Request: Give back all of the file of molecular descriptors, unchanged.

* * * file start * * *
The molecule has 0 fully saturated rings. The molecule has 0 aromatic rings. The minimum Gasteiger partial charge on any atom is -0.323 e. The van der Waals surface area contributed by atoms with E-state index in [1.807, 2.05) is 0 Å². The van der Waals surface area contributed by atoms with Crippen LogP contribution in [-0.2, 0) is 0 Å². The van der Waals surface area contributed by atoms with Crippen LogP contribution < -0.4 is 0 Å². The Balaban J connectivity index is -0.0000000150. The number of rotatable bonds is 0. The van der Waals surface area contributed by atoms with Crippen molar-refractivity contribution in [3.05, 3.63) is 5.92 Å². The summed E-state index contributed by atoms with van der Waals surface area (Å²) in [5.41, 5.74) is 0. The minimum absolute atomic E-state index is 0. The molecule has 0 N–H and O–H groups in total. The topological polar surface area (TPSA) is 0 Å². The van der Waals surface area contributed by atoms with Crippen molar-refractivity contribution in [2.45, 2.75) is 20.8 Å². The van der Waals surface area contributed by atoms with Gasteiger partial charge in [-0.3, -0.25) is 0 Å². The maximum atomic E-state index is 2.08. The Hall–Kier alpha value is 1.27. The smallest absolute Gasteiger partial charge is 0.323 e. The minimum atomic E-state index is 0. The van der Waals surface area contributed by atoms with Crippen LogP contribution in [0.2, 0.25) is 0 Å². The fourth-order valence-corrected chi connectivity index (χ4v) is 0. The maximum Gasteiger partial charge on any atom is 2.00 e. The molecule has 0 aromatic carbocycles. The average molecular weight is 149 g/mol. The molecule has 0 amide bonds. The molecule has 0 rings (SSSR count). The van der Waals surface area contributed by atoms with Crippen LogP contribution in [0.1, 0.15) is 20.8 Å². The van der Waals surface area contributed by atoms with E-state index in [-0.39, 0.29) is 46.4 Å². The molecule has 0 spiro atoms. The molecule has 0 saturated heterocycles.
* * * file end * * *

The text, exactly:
The molecule has 0 fully saturated rings. The molecule has 0 aromatic rings. The minimum Gasteiger partial charge on any atom is -0.323 e. The van der Waals surface area contributed by atoms with E-state index in [1.807, 2.05) is 0 Å². The van der Waals surface area contributed by atoms with Crippen LogP contribution in [-0.2, 0) is 0 Å². The van der Waals surface area contributed by atoms with Crippen LogP contribution < -0.4 is 0 Å². The Balaban J connectivity index is -0.0000000150. The number of rotatable bonds is 0. The van der Waals surface area contributed by atoms with Crippen molar-refractivity contribution in [3.05, 3.63) is 5.92 Å². The summed E-state index contributed by atoms with van der Waals surface area (Å²) in [5.41, 5.74) is 0. The minimum absolute atomic E-state index is 0. The molecule has 0 N–H and O–H groups in total. The topological polar surface area (TPSA) is 0 Å². The van der Waals surface area contributed by atoms with Crippen molar-refractivity contribution in [2.45, 2.75) is 20.8 Å². The van der Waals surface area contributed by atoms with Gasteiger partial charge in [-0.3, -0.25) is 0 Å². The maximum atomic E-state index is 2.08. The Hall–Kier alpha value is 1.27. The smallest absolute Gasteiger partial charge is 0.323 e. The minimum atomic E-state index is 0. The van der Waals surface area contributed by atoms with Crippen LogP contribution in [0.2, 0.25) is 0 Å². The fourth-order valence-corrected chi connectivity index (χ4v) is 0. The maximum Gasteiger partial charge on any atom is 2.00 e. The molecule has 0 aromatic carbocycles. The average molecular weight is 149 g/mol. The molecule has 0 amide bonds. The molecule has 0 rings (SSSR count). The van der Waals surface area contributed by atoms with Crippen LogP contribution in [0.1, 0.15) is 20.8 Å². The van der Waals surface area contributed by atoms with E-state index in [-0.39, 0.29) is 46.4 Å². The molecule has 0 spiro atoms. The molecule has 0 saturated heterocycles.